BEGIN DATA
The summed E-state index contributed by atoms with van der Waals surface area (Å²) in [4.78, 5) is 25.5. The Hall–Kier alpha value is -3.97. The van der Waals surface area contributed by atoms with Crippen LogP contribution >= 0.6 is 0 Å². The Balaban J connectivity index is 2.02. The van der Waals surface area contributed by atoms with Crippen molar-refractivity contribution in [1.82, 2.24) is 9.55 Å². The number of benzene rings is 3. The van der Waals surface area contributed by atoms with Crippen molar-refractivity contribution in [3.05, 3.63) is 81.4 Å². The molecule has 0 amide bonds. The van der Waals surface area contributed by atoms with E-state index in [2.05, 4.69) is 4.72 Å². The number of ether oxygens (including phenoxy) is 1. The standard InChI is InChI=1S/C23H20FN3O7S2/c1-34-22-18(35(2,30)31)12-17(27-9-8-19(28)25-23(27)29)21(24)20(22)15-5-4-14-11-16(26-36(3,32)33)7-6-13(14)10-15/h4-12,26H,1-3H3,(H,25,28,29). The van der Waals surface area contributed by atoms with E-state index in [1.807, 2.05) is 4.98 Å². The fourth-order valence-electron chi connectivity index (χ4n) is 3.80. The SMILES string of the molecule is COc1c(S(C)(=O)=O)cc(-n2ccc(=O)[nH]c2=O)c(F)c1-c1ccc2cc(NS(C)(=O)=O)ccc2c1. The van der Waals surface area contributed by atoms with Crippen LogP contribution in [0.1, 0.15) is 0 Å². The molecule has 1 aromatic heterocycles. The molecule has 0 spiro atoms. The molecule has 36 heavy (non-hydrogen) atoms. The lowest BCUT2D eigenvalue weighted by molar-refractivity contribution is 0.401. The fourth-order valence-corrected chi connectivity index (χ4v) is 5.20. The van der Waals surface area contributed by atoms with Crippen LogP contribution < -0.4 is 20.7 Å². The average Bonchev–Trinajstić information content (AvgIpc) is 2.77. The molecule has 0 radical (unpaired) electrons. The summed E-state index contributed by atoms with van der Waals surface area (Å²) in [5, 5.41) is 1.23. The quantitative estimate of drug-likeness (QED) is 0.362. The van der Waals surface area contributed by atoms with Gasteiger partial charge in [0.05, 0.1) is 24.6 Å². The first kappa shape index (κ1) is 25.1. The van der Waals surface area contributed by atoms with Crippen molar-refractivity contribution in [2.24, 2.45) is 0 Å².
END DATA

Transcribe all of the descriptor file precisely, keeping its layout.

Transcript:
The summed E-state index contributed by atoms with van der Waals surface area (Å²) in [4.78, 5) is 25.5. The Hall–Kier alpha value is -3.97. The van der Waals surface area contributed by atoms with Crippen LogP contribution >= 0.6 is 0 Å². The Balaban J connectivity index is 2.02. The van der Waals surface area contributed by atoms with Crippen molar-refractivity contribution in [1.82, 2.24) is 9.55 Å². The number of benzene rings is 3. The van der Waals surface area contributed by atoms with Crippen molar-refractivity contribution in [3.05, 3.63) is 81.4 Å². The molecule has 0 amide bonds. The van der Waals surface area contributed by atoms with E-state index in [2.05, 4.69) is 4.72 Å². The number of ether oxygens (including phenoxy) is 1. The standard InChI is InChI=1S/C23H20FN3O7S2/c1-34-22-18(35(2,30)31)12-17(27-9-8-19(28)25-23(27)29)21(24)20(22)15-5-4-14-11-16(26-36(3,32)33)7-6-13(14)10-15/h4-12,26H,1-3H3,(H,25,28,29). The van der Waals surface area contributed by atoms with E-state index in [1.807, 2.05) is 4.98 Å². The fourth-order valence-electron chi connectivity index (χ4n) is 3.80. The SMILES string of the molecule is COc1c(S(C)(=O)=O)cc(-n2ccc(=O)[nH]c2=O)c(F)c1-c1ccc2cc(NS(C)(=O)=O)ccc2c1. The van der Waals surface area contributed by atoms with Crippen LogP contribution in [0.1, 0.15) is 0 Å². The molecule has 1 aromatic heterocycles. The molecule has 0 spiro atoms. The molecule has 36 heavy (non-hydrogen) atoms. The lowest BCUT2D eigenvalue weighted by molar-refractivity contribution is 0.401. The fourth-order valence-corrected chi connectivity index (χ4v) is 5.20. The van der Waals surface area contributed by atoms with Crippen LogP contribution < -0.4 is 20.7 Å². The average Bonchev–Trinajstić information content (AvgIpc) is 2.77. The molecule has 0 radical (unpaired) electrons. The summed E-state index contributed by atoms with van der Waals surface area (Å²) in [5, 5.41) is 1.23. The quantitative estimate of drug-likeness (QED) is 0.362. The van der Waals surface area contributed by atoms with Gasteiger partial charge in [0.05, 0.1) is 24.6 Å². The first kappa shape index (κ1) is 25.1. The van der Waals surface area contributed by atoms with Crippen molar-refractivity contribution in [2.24, 2.45) is 0 Å².